Bangkok – noises and smells

People I know who have been to Bangkok before called it ‘crazy’, and that’s certainly the expectation that I had when I arrived.

I was impressed with the airport – anyone who travels often knows that some airports are the gateway to hell (United States, I’m looking at you). So it’s always pleasant when your experience is not too stressful and you can find everything you need. I found the platform for the Bangkok Sky Train and waited patiently, though an officially-dressed woman made full use of a whistle to tell people off for standing too close to the edge of the platform or not queuing properly in the right place. Little did I know this was an indication to come of how much Thai people like to blow whistles. Loudly.

Like Hong Kong’s metro system, I found the Skytrain fast, clean and efficient and very well used by the city’s population – it was never anything less than packed, regardless of the time of the day. My hotel looked to be close to a station so I thought I’d get off and walk the rest of the way with my suitcase. I regretted this decision almost instantly, stepping off the air conditioned train into searing, 35 degree C humid heat and discovering there were no escalators down to street level. Thankfully, a kind British man carried my case down the stairs for me. Sadly for you, dear readers – I did not offer him sexual favours in return.

The next question I had was, ‘WHY are the pavements about 2 feet high in Bangkok?’ What should have been a simple stroll down the street to my hotel actually became a step class for my suitcase and I (both of us could do with the exercise, to be fair). Every few feet I had to stop and haul my case up and down the high pavement, with bemused Thai street vendors looking on and clearly wondering why I hadn’t taken a tuk tuk. Eventually I reached my hotel and experienced the warm, polite charm of Thai hospitality.

I was impressed with my room, which was actually referred to as a studio – it had a lounge area and small kitchenette. The hotel also had a stunning rooftop pool overlooking the city which I took full advantage of during my stay.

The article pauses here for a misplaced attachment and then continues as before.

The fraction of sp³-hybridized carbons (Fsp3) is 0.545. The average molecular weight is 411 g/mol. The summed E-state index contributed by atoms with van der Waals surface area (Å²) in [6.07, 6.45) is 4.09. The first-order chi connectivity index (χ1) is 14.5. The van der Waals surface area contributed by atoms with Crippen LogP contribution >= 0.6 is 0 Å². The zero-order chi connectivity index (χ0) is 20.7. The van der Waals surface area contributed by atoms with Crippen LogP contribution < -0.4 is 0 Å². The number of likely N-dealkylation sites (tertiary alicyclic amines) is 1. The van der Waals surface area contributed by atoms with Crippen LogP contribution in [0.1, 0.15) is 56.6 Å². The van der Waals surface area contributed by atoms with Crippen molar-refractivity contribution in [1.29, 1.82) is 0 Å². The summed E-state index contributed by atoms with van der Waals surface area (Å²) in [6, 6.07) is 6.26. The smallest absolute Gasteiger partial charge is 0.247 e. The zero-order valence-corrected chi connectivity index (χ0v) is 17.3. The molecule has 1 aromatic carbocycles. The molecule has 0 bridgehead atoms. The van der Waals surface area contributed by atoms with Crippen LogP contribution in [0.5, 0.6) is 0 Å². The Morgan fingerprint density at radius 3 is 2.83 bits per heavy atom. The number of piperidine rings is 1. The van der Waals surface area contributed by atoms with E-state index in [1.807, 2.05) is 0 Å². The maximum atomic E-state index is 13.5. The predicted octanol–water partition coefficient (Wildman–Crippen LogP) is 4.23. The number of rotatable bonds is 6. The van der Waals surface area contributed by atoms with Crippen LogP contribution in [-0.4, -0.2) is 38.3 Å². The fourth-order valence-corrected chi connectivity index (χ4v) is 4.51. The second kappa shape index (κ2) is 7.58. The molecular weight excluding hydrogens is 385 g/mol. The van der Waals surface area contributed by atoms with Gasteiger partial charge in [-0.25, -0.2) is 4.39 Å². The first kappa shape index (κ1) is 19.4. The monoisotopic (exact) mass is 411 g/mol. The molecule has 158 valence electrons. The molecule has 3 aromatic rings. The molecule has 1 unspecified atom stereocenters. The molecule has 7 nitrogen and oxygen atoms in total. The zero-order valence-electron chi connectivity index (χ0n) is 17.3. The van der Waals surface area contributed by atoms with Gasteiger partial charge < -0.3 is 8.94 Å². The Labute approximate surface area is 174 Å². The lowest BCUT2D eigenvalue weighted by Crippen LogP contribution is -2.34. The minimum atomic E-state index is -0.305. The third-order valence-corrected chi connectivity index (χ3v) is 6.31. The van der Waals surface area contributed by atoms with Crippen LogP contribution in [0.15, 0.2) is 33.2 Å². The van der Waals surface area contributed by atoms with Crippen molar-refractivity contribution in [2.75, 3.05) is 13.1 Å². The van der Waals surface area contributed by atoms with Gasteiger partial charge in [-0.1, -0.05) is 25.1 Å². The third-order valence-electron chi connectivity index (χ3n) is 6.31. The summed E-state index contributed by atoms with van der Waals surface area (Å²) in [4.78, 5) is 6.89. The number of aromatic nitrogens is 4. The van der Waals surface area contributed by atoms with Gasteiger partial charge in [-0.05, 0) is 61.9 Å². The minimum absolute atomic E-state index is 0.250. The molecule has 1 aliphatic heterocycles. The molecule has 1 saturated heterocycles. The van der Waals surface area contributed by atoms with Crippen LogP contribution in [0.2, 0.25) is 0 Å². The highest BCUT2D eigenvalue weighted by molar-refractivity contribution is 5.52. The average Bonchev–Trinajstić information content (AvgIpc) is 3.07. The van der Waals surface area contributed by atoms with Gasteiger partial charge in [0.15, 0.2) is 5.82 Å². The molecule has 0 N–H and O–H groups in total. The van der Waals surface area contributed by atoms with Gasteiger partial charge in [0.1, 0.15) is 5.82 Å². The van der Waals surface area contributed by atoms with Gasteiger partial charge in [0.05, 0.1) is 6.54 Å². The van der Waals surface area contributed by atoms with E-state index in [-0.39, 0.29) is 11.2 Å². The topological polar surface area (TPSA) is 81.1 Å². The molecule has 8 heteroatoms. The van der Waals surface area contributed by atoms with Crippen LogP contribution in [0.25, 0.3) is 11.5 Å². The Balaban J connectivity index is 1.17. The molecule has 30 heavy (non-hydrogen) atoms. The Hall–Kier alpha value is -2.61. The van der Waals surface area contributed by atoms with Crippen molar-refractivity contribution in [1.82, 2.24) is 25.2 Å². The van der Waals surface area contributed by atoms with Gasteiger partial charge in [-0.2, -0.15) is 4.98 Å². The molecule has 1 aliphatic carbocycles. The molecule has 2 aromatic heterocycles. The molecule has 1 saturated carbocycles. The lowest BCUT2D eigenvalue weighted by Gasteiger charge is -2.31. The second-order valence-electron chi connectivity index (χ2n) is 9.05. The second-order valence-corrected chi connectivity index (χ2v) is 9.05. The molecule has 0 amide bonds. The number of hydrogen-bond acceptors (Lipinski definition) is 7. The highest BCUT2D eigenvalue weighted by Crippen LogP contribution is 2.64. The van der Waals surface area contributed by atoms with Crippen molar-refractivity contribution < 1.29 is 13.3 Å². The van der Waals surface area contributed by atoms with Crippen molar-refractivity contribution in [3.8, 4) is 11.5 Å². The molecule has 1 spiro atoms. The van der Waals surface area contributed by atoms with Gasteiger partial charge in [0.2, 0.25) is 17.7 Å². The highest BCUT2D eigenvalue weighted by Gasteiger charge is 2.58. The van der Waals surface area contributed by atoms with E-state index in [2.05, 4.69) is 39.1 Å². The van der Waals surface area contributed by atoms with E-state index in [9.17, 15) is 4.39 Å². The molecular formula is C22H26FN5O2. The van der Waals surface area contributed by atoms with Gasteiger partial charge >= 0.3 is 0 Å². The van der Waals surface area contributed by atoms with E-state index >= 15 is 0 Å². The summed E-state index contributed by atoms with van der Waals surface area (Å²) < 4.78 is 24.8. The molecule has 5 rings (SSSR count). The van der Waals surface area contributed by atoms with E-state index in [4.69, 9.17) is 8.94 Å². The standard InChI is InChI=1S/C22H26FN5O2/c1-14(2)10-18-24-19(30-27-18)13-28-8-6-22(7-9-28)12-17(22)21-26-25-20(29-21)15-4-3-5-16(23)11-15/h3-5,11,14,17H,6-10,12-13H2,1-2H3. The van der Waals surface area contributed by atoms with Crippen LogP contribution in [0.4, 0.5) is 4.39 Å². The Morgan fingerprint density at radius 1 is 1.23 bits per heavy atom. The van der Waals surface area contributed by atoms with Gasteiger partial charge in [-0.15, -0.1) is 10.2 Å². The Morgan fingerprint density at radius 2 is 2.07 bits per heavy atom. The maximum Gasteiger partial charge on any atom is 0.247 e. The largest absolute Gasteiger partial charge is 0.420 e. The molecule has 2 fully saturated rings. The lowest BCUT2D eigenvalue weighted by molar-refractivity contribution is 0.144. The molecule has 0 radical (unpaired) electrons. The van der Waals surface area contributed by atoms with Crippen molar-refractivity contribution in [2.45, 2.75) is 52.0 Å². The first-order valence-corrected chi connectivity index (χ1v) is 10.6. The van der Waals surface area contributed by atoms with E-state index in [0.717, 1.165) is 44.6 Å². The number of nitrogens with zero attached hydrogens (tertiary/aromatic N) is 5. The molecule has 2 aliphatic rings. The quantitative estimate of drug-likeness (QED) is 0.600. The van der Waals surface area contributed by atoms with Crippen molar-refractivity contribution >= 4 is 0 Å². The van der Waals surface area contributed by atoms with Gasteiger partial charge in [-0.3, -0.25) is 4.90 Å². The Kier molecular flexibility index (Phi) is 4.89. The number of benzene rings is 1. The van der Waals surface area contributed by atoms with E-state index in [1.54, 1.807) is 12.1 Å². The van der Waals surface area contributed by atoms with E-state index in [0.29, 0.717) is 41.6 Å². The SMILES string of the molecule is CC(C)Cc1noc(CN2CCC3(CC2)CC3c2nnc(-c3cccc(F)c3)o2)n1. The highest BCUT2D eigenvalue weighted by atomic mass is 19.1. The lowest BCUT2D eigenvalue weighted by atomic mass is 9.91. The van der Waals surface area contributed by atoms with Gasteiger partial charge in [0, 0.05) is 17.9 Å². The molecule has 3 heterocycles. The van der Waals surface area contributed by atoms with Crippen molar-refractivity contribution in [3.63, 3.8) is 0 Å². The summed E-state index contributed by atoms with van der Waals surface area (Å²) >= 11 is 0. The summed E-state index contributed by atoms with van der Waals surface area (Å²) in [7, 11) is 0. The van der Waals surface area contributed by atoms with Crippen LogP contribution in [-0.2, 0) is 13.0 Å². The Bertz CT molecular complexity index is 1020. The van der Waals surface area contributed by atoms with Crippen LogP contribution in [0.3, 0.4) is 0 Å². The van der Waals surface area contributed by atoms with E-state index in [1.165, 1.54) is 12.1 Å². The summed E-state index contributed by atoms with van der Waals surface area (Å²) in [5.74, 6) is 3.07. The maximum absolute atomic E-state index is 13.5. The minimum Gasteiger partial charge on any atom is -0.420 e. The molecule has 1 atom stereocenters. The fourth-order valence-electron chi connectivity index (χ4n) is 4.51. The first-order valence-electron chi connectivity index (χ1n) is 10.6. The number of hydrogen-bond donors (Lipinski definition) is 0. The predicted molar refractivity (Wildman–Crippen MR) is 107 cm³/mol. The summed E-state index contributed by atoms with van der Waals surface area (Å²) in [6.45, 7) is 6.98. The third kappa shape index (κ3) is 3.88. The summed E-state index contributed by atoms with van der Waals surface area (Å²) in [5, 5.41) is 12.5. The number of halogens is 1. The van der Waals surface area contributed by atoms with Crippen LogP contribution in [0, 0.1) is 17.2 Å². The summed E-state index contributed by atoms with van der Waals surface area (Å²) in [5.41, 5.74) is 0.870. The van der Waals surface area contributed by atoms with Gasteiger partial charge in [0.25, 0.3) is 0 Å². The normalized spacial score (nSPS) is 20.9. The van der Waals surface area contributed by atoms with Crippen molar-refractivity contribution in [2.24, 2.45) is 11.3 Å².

View from my hotel room


Hotel pool

I’d like to tell you that I spent hours walking the streets of the city, exploring different areas, visiting temples and other ‘must sees’, but I didn’t. As someone who rarely feels the cold and dislikes excessive heat, I found it just too hot and sticky to do too much, so I largely stuck to the area around my hotel, plus some nearby shopping malls, which actually did great food.

I’ve heard people rave about Thai street food and there were plenty of stalls near my hotel, but I didn’t try it out. Some of you will know I have a microbiological background and used to work at the Food Standards Agency, specifically in food poisoning. This basically means I cannot risk buying food on the street when I don’t know where it’s been, especially meat. Yes, I’m sure I’m being overly cautious and am missing out, but there you have it. I don’t want to make a date with a dicky tummy, especially as you have to be careful with the water in Thailand anyway. You can tell me I’m mega boring when I see you next.

I am a big fan of rooftop terraces and bars as you might have gathered, so I decided to spend my last night in Bangkok on top of the highest building in the city – the Lebua Sky Bar. I did not regret this decision – the views were simply superb, and good timing meant I was up there to watch the sun go down over the city. I also made a new friend – a young lady from Vienna who was also spending her last night in the city at the bar. We chatted all evening, took photos of each other and enjoyed the great cocktails.

I went back to my hotel rather nicely drunk and had to pack for a 7am flight but I’d had such a great evening, my mood could not be soured.

The overwhelming things I will remember about Bangkok are the noises and smells, which change every few metres as you move around. Some things are constant, though – the chugging of the thousands of motorbikes, the whistles of officials as they aim to keep the city moving, the drilling of the many building sites dotted around. The city’s smells can range from utterly divine to vomit-inducing within a few steps. One minute you’re smelling sizzling street food or freshly cut fruit and the next…you get a nasty whiff of a sewer.

But as a first time visitor to Thailand, I now see why so many people return year after year. The hospitality of the Thai people is simply wonderful. Polite, simple and charming. I will definitely be back soon.


NEXT STOP: Koh Samui.

One thought on “Bangkok – noises and smells

  1. Other bad places to get food from: carts on train station platforms in the middle of Siberia (me) and dodgy-looking street vendors in India (a friend, who suffered much more than I did for my mistake).

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